Common Terms

The following definitions may help you better understand your condition or treatment:

  • Cervical spine. That portion of the spine in your neck.
  • Complete injury. Spinal cord injury (paraplegia or quadriplegia) with no function at all in the arms and legs or no bowel/bladder control below the level of injury. Complete injury often implies a poor prognosis for recovery.
  • Diskectomy. The removal of disc material from the spine to take pressure off of a nerve or the spinal cord.
  • Disc herniation. The process by which a fragment of a disc is displaced from the rest of the disc. The fragment can put pressure on nerve roots or the spinal cord and can cause weakness, pain, and numbness.
  • Fusion. Surgically stabilizing, or eliminating movement, between two vertebrae (spinal bones). Fusion is typically performed when your spine has become so structurally weak that it is dangerous or causing symptoms. Fusion may be performed with or without incorporating metal into the spine, depending on the circumstances.
  • Incomplete injury. Spinal cord injury (paraplegia or quadriplegia) with some voluntary movement or sensation, or bowel/bladder control, below the level of injury. Incomplete injury may suggest a better prognosis for recovery than a complete injury.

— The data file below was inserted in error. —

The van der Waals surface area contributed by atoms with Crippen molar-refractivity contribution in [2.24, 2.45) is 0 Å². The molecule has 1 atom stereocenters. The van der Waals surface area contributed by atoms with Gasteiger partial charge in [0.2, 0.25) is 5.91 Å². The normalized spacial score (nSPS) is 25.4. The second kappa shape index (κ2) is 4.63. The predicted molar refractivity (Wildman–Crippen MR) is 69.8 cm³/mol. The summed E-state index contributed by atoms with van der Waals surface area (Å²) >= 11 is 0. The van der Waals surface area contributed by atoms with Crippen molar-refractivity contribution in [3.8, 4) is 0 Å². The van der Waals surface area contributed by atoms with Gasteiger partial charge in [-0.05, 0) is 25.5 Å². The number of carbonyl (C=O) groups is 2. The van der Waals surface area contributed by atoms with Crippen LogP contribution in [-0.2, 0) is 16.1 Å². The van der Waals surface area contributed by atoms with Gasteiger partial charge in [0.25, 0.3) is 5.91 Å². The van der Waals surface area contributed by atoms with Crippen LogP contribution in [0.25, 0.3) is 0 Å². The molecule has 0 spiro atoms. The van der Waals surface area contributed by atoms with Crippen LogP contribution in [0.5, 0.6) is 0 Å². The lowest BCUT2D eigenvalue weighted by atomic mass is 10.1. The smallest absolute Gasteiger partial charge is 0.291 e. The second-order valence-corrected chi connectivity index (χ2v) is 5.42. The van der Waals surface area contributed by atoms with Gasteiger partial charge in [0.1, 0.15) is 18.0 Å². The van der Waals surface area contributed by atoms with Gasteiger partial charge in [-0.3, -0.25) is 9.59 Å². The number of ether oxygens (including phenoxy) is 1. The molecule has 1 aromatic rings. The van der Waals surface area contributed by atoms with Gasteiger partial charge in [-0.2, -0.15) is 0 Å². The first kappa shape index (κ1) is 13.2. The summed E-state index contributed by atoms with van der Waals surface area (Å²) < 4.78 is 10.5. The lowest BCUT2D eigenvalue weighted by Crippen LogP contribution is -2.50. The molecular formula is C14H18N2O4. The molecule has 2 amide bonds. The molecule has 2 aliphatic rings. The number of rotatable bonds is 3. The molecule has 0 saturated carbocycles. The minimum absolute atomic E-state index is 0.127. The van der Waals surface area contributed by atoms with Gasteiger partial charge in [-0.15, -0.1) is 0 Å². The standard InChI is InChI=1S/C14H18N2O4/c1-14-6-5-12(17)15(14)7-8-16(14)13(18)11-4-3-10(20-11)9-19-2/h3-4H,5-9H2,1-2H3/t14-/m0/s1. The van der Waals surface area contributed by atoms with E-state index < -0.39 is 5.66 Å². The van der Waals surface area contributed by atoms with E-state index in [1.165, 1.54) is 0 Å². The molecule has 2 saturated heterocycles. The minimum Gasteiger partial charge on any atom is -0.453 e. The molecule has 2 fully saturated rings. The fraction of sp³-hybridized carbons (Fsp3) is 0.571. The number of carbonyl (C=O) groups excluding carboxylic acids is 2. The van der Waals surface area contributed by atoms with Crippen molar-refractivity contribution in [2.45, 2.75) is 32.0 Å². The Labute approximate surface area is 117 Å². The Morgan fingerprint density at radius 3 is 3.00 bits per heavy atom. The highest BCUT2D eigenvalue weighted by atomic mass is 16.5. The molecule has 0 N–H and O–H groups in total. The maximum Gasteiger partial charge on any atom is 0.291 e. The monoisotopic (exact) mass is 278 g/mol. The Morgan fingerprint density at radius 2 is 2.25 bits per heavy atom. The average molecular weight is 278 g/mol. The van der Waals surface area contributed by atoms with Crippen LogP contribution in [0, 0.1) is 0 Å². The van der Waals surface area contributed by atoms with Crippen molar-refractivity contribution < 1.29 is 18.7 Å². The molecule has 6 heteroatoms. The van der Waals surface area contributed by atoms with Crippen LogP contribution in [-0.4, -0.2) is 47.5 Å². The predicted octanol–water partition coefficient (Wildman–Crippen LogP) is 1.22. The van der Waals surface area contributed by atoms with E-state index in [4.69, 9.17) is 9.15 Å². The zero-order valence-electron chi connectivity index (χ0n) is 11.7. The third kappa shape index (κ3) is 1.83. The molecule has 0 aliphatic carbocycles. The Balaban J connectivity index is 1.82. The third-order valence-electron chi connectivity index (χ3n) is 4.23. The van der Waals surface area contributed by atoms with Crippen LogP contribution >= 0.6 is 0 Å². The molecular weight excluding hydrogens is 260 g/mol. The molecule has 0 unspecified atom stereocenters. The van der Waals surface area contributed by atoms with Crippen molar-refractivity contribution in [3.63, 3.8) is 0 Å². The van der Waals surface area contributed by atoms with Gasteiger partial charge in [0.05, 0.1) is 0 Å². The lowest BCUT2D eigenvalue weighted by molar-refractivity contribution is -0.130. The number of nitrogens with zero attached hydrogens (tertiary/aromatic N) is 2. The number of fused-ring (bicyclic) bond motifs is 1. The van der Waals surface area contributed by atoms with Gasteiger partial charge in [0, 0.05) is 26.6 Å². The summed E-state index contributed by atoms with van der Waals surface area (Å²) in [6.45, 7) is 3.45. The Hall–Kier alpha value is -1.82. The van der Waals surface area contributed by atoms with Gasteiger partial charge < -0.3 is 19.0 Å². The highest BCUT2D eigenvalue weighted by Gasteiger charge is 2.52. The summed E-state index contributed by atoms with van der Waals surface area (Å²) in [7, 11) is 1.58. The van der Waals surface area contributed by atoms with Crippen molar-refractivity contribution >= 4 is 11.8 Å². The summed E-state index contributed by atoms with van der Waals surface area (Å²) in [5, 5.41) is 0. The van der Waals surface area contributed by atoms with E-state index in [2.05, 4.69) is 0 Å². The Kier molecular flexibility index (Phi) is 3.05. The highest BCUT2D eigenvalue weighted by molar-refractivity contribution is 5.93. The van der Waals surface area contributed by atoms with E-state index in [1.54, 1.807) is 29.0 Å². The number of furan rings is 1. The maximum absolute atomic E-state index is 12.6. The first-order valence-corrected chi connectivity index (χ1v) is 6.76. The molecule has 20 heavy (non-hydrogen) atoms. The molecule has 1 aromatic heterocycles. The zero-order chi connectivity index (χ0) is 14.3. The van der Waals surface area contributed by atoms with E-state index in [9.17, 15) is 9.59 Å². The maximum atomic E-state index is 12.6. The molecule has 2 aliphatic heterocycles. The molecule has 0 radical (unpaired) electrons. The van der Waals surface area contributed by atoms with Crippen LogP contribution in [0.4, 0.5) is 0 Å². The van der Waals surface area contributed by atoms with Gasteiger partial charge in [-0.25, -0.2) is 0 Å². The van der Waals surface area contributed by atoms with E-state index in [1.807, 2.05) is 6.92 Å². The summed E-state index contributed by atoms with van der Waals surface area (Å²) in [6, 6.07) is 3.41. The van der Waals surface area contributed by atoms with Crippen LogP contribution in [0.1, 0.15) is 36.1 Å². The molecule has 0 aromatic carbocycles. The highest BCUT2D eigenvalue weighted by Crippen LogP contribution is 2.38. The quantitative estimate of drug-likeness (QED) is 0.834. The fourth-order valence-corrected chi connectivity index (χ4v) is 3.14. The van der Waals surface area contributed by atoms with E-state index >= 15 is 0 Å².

• Instrumentation. The implantation of metal screws and rods into the spine in order to stabilize it. The metal is typically titanium, which allows for safe postoperative MRIs, if needed.
  • Laminectomy. Surgical removal of the "lamina," a part of the vertebra (spinal bone). Laminectomy is typically performed to take pressure off the nerve roots or spinal cord.
  • Lumbar spine. That portion of the spine in your lower back.
  • Myelopathy. Symptoms such as weakness, numbness, pain, paralysis, and loss of bowel/bladder control that are related to compression of the spinal cord.
  • Paraplegia. Severe weakness or paralysis in the legs, often accompanied by loss of bowel/bladder control. Paraplegia can result from a severe trauma to the spine from below the neck.
  • Quadriplegia. Severe weakness or paralysis of the arms and legs, often accompanied by loss of bowel/bladder control. Quadriplegia can result from severe trauma to the spine in the neck.
  • Radiculopathy. Symptoms related to compression of the nerve roots, such as weakness, numbness, pain, paralysis, and loss of bowel/bladder control.
  • Solu-medrol protocol. An intravenous steroid infusion that may help in the early stage of an incomplete spinal cord injury. The infusion may carry significant risk. Treatment is tailored to each patient.
  • Spinal stenosis. A narrowing of the spinal canal, which holds the spinal cord and nerve roots. This narrowing puts pressure on the nerve roots and spinal cord, leading to weakness, pain, or numbness.
  • Spondylolysthesis. "Slippage" of one vertebra over another, which indicates instability of the spine.
  • Thoracic spine. That portion of the spine in the middle of your back, covering the chest region between the shoulder blades. The thoracic spine is found between the cervical spine and the lumbar spine.
  • Vertebra (plural vertebrae). The bones of the spine. The vertebrae are normally aligned, one on top of the other, with discs in between acting as shock absorbers. Vertebrae can be fractured in a trauma.

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